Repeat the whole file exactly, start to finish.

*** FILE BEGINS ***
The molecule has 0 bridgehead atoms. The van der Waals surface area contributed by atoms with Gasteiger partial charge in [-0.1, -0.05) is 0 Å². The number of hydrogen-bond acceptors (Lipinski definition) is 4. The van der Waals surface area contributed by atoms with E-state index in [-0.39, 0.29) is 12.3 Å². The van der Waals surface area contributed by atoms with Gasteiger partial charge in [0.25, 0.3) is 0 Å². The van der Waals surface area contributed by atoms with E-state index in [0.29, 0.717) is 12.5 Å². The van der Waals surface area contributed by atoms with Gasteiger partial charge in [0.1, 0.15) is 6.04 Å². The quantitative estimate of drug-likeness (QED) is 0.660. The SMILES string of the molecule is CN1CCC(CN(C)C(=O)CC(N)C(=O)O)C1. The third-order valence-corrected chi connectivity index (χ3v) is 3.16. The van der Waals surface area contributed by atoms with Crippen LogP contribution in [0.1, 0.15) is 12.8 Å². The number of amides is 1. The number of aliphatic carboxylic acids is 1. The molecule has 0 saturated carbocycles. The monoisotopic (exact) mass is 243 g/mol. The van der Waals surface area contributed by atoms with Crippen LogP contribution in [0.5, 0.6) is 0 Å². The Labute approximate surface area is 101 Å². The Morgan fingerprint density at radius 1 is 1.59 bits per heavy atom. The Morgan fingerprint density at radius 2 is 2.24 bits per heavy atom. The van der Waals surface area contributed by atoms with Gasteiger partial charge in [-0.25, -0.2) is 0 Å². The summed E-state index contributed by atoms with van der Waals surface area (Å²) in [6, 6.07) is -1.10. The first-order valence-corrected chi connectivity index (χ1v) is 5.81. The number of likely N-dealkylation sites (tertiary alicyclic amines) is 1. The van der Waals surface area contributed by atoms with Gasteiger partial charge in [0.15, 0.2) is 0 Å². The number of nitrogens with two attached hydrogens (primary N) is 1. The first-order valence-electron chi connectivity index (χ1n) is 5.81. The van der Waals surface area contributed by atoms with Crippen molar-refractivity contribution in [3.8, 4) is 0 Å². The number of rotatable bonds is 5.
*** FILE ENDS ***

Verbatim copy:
The molecule has 0 bridgehead atoms. The van der Waals surface area contributed by atoms with Gasteiger partial charge in [-0.1, -0.05) is 0 Å². The number of hydrogen-bond acceptors (Lipinski definition) is 4. The van der Waals surface area contributed by atoms with E-state index in [-0.39, 0.29) is 12.3 Å². The van der Waals surface area contributed by atoms with Gasteiger partial charge in [0.25, 0.3) is 0 Å². The van der Waals surface area contributed by atoms with E-state index in [0.29, 0.717) is 12.5 Å². The van der Waals surface area contributed by atoms with Gasteiger partial charge in [0.1, 0.15) is 6.04 Å². The quantitative estimate of drug-likeness (QED) is 0.660. The SMILES string of the molecule is CN1CCC(CN(C)C(=O)CC(N)C(=O)O)C1. The third-order valence-corrected chi connectivity index (χ3v) is 3.16. The van der Waals surface area contributed by atoms with Crippen LogP contribution in [0.1, 0.15) is 12.8 Å². The number of amides is 1. The number of aliphatic carboxylic acids is 1. The molecule has 0 saturated carbocycles. The monoisotopic (exact) mass is 243 g/mol. The van der Waals surface area contributed by atoms with Crippen LogP contribution in [0.5, 0.6) is 0 Å². The Labute approximate surface area is 101 Å². The Morgan fingerprint density at radius 1 is 1.59 bits per heavy atom. The Morgan fingerprint density at radius 2 is 2.24 bits per heavy atom. The van der Waals surface area contributed by atoms with Gasteiger partial charge in [-0.25, -0.2) is 0 Å². The summed E-state index contributed by atoms with van der Waals surface area (Å²) in [6, 6.07) is -1.10. The first-order valence-corrected chi connectivity index (χ1v) is 5.81. The number of likely N-dealkylation sites (tertiary alicyclic amines) is 1. The van der Waals surface area contributed by atoms with Gasteiger partial charge in [0.15, 0.2) is 0 Å². The number of nitrogens with two attached hydrogens (primary N) is 1. The first-order valence-electron chi connectivity index (χ1n) is 5.81. The van der Waals surface area contributed by atoms with Crippen molar-refractivity contribution in [3.8, 4) is 0 Å². The number of rotatable bonds is 5.